Part of the BJSM’s #KnowledgeTranslation blog series
In this blog, we will explain how the results of a very simple, rapid, safe and objetive test to assess static balance could be clinically useful. Our study (recently published in BJSM) was conducted by a group of investigators from different countries of the world – Brazil, UK, USA, Finland and Australia – that jointly analyzed data from the CLINIMEX Exercise cohort (Rio de Janeiro, Brasil) obtained between 2008 to 2020.
Why is this study important?
All human beings should aim to be physically fit. For older individuals, beyond aerobic fitness, it is likely that other non-aerobic components of physical fitness – such as muscle power and balance- would also be relevant to their health. In this regard, balance has been reported to be quite stable until the fifties, after which it quickly diminishes, impairing autonomy and increasing the risk for falls and other adverse health outcomes. Unfortunately, despite its widely recognized relevance, balance is not routinely evaluated in most clinical settings in older individuals. This may be partly attributable to the poor standardization of balance testing as well as to the relative paucity of data relating balance results to clinical outcomes other than falls, such as mortality, when compared to, for example, aerobic fitness.
How did the study go about this?
The CLINIMEX Exercise open cohort (Rio de Janeiro, Brazil) includes data from all evaluations undertaken since 1994, including several demographic, clinical and physiological variables as well as periodic checking of individual’s vital status. Starting in 2008, balance assessment has been incorporated in this evaluation protocol. In particular, a 10-second one-legged stance (10s OLS) test was conducted using right and left leg, with the results being expressed according to ability (YES) or inability (NO) to complete the 10s OLS test.
What did the study find?
We have analysed the data aiming to identify the age pattern of YES and NO responses to 10s OLS and to assess whether is any the relationship between this response and all-cause mortality. Initially selecting individuals older than 40 years of age, as expected, we confirmed that the inability to complete the 10s OLS increases with aging and that a 50/50 YES-NO pattern of response occurred around 70 years of age. In other words, for individuals younger than 75 years of age the most common response to the 10s OLS is YES, while for those older, the opposite occurs (see figure 1).
Further analyzing our 10s OLS results at 5-year of age intervals, we found that the 10s OLS was able to better discriminate static balance responses between 51 and 75 years of age. This allow us to, in sequence, proceed to answer a very relevant question in public health: does a successful 10s OLS performance predict survival in older adults? The response is yes!
By analyzing 10s OLS data from 1702 individuals who were fully ambulatory and not exhibiting unstable gait or signs of acute vestibular or otoneurological disturbances in the evaluation (68% men), in combination with several other variables, and having access to survival data – median follow-up of 7 years and 7.2% of individuals died -, we found that the proportion of deaths was 3.8 times higher among the NO responders as compared with YES responders to 10s OLS; 17.5% and 4.6%, respectively. The calculated hazard ratio for all-cause mortality was 1.84 [95% CI:1.23-2.78] (P<0.001) for the individuals unable to complete 10s OLS as compared with those that successfully completed this task, when adjusted for age, sex, body mass índex and several comorbities.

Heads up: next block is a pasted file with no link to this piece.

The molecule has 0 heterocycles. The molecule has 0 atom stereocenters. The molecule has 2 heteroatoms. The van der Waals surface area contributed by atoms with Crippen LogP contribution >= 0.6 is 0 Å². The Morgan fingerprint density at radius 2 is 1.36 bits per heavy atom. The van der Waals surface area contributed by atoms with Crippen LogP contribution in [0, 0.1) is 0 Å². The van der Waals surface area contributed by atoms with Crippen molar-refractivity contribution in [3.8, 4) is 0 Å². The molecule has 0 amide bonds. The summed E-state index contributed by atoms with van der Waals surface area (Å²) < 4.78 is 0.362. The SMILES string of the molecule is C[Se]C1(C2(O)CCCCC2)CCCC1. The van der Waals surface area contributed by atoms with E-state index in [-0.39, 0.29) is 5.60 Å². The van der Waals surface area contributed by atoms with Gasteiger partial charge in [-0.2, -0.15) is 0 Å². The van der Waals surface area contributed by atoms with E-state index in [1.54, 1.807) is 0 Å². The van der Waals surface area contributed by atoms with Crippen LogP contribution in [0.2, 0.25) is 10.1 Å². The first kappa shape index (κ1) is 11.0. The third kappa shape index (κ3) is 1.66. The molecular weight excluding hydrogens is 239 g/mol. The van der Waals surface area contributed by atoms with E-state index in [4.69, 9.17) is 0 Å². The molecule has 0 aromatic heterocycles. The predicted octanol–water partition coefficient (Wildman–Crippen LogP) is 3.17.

What are the key take-home points?
The advantages of the 10s OLS test include that it is simple and it provides rapid, safe and objective feedback for the patient and health care providers regarding static balance. Thus, it can be easily incorporated into the routine of the most clinical consultations, especially for older adults. Importantly, the 10s OLS results add useful information regarding mortality risk in middle-aged and older men and women beyond ordinary clinical data.
Author and Affiliations:
Claudio Gil S Araújo, MD, PhD1; Christina Grüne de Souza e Silva, MD, PhD1; Jari Antero Laukkanen, MD, PhD2,3; Maria A Fiatarone Singh, MD4; Setor K Kunutsor, MD, PhD5,6; Jonathan Myers, PhD7; João Felipe Franca, MD1; Claudia Lucia Castro, MD, MSc1
- Exercise Medicine Clinic – CLINIMEX – Rio de Janeiro, Brazil.
- Institute of Clinical Medicine, Department of Medicine, University of Eastern Finland, Kuopio, Finland.
- Central Finland Health Care District, Department of Medicine – Jyväskylä, Finland.
- School of Health Sciences and Sydney Medical School, Faculty of Medicine and Health, University of Sydney, Sydney, Australia.
- National Institute for Health Research Bristol Biomedical Research Centre, University Hospitals Bristol and Weston NHS Foundation Trust and the University of Bristol – Bristol, UK.
- Translational Health Sciences, Bristol Medical School, University of Bristol, Learning & Research Building (Level 1), Southmead Hospital – Bristol, UK.
- VA Palo Alto Health Care System and Stanford University – United States – Palo Alto, US.
Claudio Gil Araújo, MD, PhD (firstname.lastname@example.org)